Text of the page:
The media and celebs have yet to recover from what happened, whilst Hillary is still in a state of denial whilst busily finger pointing. This is an interesting first step in the real appraisal of what actually happened. It is well written and makes an easy read. For those interested in what happened and why, it is certainly a good starting point for the Democratic perspective.
The writing is often highly repetitive, but then the failures and failings of Clinton’s presidential campaign were also repetitive - emails, untruths, ill health and the complete unlikeability of Clinton as a candidate.
Will this book change minds on what happened in 2016? No. If you voted Clinton, then you’ll rail at the idea that she was the wrong candidate to be given the nomination (untrusted, disliked, shady) and if you voted Trump, you’ll probably feel negative at the suggestion he isn’t the media maven he was portrayed as in 2016, but rather the lucky recipient of multiple political giveaways by Clinton’s ‘campaign team of deplorables’.
Hillary thought she ‘deserved’ the presidency; considered it ‘her’ time; thought she could get away with lying, fudging, and ignoring what she didn’t like or want to hear; thought the flyover state hicks didn’t matter; that she could get away with calling voters who didn’t agree with her politics as ‘deplorables’; Ha! That her campaign was based on numbers and data and stats, rather than the average American voter, showed her arrogance.
Hillary Clinton lost in 2016, and if her presidency would’ve been run and operated like her campaign, the world is a better place because of it.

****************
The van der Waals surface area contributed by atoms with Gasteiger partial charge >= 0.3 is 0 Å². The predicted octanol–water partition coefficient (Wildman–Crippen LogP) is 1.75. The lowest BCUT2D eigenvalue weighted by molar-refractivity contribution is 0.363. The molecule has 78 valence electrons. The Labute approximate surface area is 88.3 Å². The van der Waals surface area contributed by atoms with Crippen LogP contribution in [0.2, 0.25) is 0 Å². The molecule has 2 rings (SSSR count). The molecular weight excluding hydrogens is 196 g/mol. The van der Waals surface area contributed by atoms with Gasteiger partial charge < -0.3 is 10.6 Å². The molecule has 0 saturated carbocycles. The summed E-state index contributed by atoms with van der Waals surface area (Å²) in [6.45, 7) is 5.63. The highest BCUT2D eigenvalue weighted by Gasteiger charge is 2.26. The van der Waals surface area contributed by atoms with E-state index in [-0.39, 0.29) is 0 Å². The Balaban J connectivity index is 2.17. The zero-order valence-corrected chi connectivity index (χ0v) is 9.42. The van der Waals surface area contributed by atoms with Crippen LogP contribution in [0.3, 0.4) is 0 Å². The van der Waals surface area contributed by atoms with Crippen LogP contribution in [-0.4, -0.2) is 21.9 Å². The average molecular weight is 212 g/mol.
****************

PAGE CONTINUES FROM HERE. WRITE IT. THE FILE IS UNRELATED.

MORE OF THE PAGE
The claim that Bernie Sanders' success with voters derived primarily from his ability to paint Hillary as the establishment foe is false. Bernie's establishment attacks were aimed at the majority of Washington politicians, Hillary only happened to be on the ballot at the time. though chiefly an economic one, and seemingly one-dimensional at times, it was Bernie's core message that suck with voters.
However, the one claim I can see as legitimate was Bernie's decision to continue campaigning long after it became clear that mathematically he could not win, particularly after the string of post-Michigan defeats. This meant Hillary's team continued spending time and money on campaigning as primary contenders, rather than refocusing their strategy to the national stage. Even then Robby Mook's tactics were questionable given Bill Clintons reservations and old school strategy.
More could have been done to explain why Elizabeth Warren failed to make the mark as Hillary's running mate. Tim Kaine seemed to be as unfamiliar with Hillary as Warren was.
Finally, I feel that the authors didn't capture the emotion on election night well enough. This would have capped off the conclusion well; acting as a climax to all the events before it to make it a traditional drama-filled ending.
First, this edition appears to have been rushed out of the printers. The pages have been cut unevenly and have jagged, unfinished edges. This is now alleged to be deliberate, but if that really is the case - it is a poor finish.
Second, this book offers no real insights that are not either (1) obvious to any semi-literate observer and (b) already in the public domain - just see the mainstream press in the US and the UK throughout the democratic primaries and the election.
This book was not complimentary to Hillary Clinton : the evidence showed her to be a power mad disorganised liar.